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Hi pj1974, yes I like what you have done to the picture. I'm anxious to get photoshop elements and learn how to use it properly. As I've stated in other posts, I am not satisfied with the sharpness/pop of my photos with the Rebel XT. I see so many pictures on this website and others that really pop with color and clarity. They look really professional , like in magazines with really sharp definition and color. Even with the picture you touched up of mine, it's not really sharply defined. I know you can't bring something out that's not there, and mine are not sharp:!:Thanks for yourhelp.
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Old Nov 22, 2006, 2:50 AM   #6
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Fingo,

I'm glad you like what I have done to your photo... hopefully it's a bit of an improvement. I couldn't bring much more sharpness because yourposted photo was quite small...

Maybe with shakiness of your hands, a tripod would be of real benefit (maybe even moreso than a camera with built in IS (or lenses with IS). A tripod ensures a steady camera and that's often so important for clear photo. There are many tripods (sizes, shapes and weights) around. I think you'll find one to suit you and your budget.

But still post processing IS important to bring out the best (even from a tripod taken photo taken from the best DSLR camera!) I hope you'll enjoy the learning curve.

Paul
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Old Nov 22, 2006, 11:17 AM   #7
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Hi Paul, I do have an old Star D tripod left over from my 35mm days. It would have been really awkward to have carried it down the rocky banks of that location. And since I'm getting older, that would have made it even harder to do. I want really good quality pics, so I guess I'll have to sell my rebel xt and 2 lenses even tho they are only about 6 mos. old. If it takes getting a camera with IS, then that's what I'll do. The canon IS lenses are really expensive and since that is only IS in one lens, I think the in camera set-up gives the best deal. All lenses used would be IS. Thanks for your reply and helpful information.
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Old Nov 22, 2006, 1:30 PM   #8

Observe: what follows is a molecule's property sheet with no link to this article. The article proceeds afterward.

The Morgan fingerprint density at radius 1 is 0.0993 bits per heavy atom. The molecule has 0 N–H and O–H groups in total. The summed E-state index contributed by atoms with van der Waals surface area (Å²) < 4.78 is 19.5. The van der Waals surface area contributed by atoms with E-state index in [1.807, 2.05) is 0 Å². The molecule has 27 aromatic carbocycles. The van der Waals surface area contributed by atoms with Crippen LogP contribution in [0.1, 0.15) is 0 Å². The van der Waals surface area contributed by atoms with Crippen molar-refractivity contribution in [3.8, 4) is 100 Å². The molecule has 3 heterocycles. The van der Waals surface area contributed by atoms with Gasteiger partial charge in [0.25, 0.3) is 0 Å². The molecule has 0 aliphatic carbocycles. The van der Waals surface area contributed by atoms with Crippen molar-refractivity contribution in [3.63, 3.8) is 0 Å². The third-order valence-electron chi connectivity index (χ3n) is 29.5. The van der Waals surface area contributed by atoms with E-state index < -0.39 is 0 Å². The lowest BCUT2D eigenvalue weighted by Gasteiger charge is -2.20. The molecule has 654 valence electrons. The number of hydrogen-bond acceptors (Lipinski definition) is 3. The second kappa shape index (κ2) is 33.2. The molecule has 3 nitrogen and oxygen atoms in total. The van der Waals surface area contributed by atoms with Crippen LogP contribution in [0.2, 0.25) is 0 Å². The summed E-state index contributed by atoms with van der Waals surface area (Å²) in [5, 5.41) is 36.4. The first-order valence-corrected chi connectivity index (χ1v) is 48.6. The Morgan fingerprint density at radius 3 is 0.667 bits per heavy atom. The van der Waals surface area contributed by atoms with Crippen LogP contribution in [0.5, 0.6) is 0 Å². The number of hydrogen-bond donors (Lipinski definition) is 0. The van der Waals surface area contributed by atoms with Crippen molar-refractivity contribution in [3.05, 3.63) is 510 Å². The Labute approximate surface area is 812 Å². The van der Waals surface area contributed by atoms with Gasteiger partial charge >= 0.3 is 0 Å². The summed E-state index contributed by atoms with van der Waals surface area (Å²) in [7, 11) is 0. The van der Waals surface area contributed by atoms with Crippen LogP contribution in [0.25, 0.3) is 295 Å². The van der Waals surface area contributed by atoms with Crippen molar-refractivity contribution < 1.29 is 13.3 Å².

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Hi Fingo,

I personally would not be looking to see your kit as that gets expensived. The shot you took was at 1/80th which is plenty fast enough for the focal lenght you were using (47mm) so it is not down to shake from what I can see. I would be interested to see a portion of a photo at without it being reduced in size so I can see what you have straight out of the camera. A dSLR such as the XT will give a soft image straight out of it and then all of us use software to pick up the quality. You can up the sharpness in the camera but software on a PC will do it better without increasing the noise you get with in camera sharpening. Another way you can get better quality is using RAW however I don't use this for any of my work at the moment and regularly sell 15"x10" prints.

I don't think Paul applied any USM (unsharp mask) to the shot he edited, so I have done it for you. As you can see this makes quite a bit of difference, but as Paul did say we are working with a small shot to start with.

Mark
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Old Nov 23, 2006, 2:33 AM   #9
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Hi Mark, I will try to load the picture again and not downsize it. As I understood it, we are supposed to resize them to a smaller size. I think I read that from someone on this site. Anyway, it's getting late (3:31 AM) so I'll give it a try tomorrow.
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Old Nov 23, 2006, 3:34 AM   #10
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Rather than posting the full picture take a small section so I can see the quality without going over size such as the examples below.

This is the full image reduced so that it can posted here.